MARGARET DONAHOE: Stumpf's highway plan promises 'long-term, stable funding'
This letter is in response to the letter sent in by John Pederson of St Paul ("Stumpf should rethink support for tax hike," Page A4, May 2). Sen. LeRoy Stumpf, DFL-Plummer, understands how critical good roads are for moving people, agricultural c...
This letter is in response to the letter sent in by John Pederson of St Paul ("Stumpf should rethink support for tax hike," Page A4, May 2).
Sen. LeRoy Stumpf, DFL-Plummer, understands how critical good roads are for moving people, agricultural commodities and products safely. The transportation system is a lifeline for people in Greater Minnesota. Communities across the state need safe, dependable roads and bridges to remain strong and vibrant.
The people of Minnesota have voted through constitutional amendments to create the current Highway Trust Fund we have today. It is funded with three user fees: fuel taxes, license tab fees and sales tax on motor vehicles.
These user fees are a fair way to pay for our transportation system, and the Constitution requires that the money be used only for roads and bridges. The money can't be used for any other part of state government.
Unfortunately, those fees are not keeping up with growing demands and increasing construction costs. According to the Minnesota Department of Transportation, construction costs increased more than 70 percent since 2004. Without additional state aid, local property taxes will be hit hard just to maintain the roads and bridges we have today.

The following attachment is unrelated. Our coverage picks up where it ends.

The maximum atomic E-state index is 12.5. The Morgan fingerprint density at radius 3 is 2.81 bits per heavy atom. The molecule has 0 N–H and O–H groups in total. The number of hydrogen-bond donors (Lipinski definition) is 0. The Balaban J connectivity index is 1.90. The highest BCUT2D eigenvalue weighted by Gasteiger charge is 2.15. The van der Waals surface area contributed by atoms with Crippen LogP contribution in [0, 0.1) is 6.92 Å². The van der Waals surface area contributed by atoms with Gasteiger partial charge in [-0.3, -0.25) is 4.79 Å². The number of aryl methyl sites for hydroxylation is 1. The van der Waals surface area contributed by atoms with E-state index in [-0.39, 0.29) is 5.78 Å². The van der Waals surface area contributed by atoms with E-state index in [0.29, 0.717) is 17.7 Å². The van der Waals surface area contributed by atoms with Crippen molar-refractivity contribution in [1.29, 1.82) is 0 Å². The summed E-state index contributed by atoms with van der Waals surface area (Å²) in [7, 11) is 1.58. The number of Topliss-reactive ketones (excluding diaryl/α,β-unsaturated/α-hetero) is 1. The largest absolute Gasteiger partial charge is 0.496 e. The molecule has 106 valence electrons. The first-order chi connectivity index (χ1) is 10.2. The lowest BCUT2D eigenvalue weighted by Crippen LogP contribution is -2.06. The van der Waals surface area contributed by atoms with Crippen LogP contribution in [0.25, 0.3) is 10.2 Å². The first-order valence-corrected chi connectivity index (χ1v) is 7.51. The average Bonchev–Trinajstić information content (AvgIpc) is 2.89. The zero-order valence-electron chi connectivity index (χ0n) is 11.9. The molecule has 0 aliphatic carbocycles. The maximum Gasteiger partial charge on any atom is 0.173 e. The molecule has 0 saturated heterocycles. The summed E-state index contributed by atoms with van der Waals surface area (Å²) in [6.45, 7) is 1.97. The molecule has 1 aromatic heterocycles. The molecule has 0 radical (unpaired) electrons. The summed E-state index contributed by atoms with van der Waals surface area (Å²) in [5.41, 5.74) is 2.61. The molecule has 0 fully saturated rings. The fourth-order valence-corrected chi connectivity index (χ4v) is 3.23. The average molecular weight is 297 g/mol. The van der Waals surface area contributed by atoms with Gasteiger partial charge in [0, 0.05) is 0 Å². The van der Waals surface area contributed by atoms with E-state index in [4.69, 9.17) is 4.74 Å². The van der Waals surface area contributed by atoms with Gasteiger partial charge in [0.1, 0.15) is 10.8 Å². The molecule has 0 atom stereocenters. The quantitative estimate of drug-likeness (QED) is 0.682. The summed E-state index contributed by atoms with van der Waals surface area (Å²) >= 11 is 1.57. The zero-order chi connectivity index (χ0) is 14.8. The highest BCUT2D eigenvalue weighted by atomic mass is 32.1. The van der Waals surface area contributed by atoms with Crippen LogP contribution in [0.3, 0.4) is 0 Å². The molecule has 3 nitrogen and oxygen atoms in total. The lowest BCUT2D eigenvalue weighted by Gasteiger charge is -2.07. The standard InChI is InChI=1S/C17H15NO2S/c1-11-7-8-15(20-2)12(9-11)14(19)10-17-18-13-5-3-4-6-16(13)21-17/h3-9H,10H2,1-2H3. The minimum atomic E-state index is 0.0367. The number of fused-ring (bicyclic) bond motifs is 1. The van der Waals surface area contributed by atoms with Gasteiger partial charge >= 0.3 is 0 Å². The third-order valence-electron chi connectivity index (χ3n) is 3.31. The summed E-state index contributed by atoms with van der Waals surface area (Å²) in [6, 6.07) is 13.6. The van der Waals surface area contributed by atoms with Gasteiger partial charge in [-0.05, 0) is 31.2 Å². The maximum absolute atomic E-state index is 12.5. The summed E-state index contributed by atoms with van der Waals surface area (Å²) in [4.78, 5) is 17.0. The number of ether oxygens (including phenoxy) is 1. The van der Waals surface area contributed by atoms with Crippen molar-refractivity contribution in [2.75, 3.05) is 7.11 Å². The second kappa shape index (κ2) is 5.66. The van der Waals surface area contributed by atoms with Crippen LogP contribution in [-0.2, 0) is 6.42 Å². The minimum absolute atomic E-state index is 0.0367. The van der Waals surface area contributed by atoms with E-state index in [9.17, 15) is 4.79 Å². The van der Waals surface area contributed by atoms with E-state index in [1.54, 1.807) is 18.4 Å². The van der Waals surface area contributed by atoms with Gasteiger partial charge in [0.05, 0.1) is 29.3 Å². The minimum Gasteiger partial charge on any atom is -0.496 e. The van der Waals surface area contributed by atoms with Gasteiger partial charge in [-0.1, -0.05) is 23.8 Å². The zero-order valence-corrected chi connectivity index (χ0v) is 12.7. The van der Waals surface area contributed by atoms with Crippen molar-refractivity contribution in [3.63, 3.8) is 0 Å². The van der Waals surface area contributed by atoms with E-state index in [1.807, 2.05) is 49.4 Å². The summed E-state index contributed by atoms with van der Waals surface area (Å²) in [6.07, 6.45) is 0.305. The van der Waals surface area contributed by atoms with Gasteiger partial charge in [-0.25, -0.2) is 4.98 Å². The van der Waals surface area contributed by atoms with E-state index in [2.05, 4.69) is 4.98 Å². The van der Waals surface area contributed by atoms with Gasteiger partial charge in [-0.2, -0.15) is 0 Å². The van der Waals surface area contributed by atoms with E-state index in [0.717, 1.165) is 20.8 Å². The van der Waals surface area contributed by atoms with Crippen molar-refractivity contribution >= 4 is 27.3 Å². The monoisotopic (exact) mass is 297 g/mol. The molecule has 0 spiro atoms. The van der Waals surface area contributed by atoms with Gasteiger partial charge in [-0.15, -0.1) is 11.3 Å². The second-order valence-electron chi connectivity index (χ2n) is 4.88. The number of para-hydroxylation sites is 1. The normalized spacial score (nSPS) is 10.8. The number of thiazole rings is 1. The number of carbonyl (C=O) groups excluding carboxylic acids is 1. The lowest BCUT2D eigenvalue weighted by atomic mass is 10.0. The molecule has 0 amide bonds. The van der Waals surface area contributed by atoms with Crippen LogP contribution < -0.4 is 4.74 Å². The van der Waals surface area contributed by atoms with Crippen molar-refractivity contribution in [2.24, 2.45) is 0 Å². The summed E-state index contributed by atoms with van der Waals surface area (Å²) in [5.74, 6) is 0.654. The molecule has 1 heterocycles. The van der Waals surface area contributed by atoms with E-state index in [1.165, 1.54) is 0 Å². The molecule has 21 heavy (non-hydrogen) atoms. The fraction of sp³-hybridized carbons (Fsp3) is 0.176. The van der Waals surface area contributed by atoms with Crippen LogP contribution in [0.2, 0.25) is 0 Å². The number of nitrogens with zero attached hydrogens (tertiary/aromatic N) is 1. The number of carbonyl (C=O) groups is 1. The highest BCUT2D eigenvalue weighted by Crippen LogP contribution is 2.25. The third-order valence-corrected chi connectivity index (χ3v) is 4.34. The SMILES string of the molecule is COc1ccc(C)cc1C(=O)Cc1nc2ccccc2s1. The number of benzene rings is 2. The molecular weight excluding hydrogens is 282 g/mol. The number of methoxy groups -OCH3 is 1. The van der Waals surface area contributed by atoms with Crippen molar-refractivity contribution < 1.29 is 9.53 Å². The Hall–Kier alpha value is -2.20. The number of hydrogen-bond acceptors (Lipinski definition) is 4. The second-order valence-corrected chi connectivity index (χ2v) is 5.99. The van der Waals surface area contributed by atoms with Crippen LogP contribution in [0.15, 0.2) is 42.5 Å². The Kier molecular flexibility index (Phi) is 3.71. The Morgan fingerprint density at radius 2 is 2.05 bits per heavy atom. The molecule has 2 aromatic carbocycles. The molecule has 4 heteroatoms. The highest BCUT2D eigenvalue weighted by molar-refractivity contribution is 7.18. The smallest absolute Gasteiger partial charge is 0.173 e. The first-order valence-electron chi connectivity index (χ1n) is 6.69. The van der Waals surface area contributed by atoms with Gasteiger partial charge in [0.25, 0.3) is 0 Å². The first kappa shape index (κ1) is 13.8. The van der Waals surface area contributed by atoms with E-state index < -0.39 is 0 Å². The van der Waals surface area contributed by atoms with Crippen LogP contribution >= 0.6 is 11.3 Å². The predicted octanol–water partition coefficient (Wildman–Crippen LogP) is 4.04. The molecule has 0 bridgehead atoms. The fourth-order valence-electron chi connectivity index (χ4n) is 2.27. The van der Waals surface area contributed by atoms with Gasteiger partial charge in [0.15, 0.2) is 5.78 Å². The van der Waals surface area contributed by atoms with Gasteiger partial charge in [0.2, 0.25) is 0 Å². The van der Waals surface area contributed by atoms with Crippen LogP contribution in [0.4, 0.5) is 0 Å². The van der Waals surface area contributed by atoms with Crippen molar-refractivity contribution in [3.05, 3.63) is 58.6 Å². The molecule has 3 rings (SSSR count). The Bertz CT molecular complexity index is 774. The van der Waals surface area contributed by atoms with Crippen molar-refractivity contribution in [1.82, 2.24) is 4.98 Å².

The Minnesota House has put out a plan that calls for future legislatures to fund roads and bridges out of the general fund. We know that when the state is facing a budget deficit-and we will have another deficit at some point in the next decade-road and bridge work gets pushed off to prevent cuts in other important areas like education and health care.
The House plan simply is not a sustainable, long-term funding plan. The only way to guarantee the funding will be there to fix our deficient bridges and deteriorating highways in the future is to rely on constitutionally dedicated user fees.
The current general-fund surplus has been spent several times over, with all of the competing interests looking for additional dollars. It's not clear how much would be left for roads after tax cuts and increases in spending for nursing homes, education, public safety and other needs.
The transportation bill supported by Stumpf takes care of the problem for the next decade and makes sure that state and local roads are funded with highway dollars we can all depend on well into the future.
Counties across the state are asking for long-term, stable funding so they can plan ahead, the Senate's plan delivers on this request.
With continued safety and mobility problems in Greater Minnesota, now is the time to act. Inaction will only increase costs and delay efforts to reduce injuries and fatalities on our roads.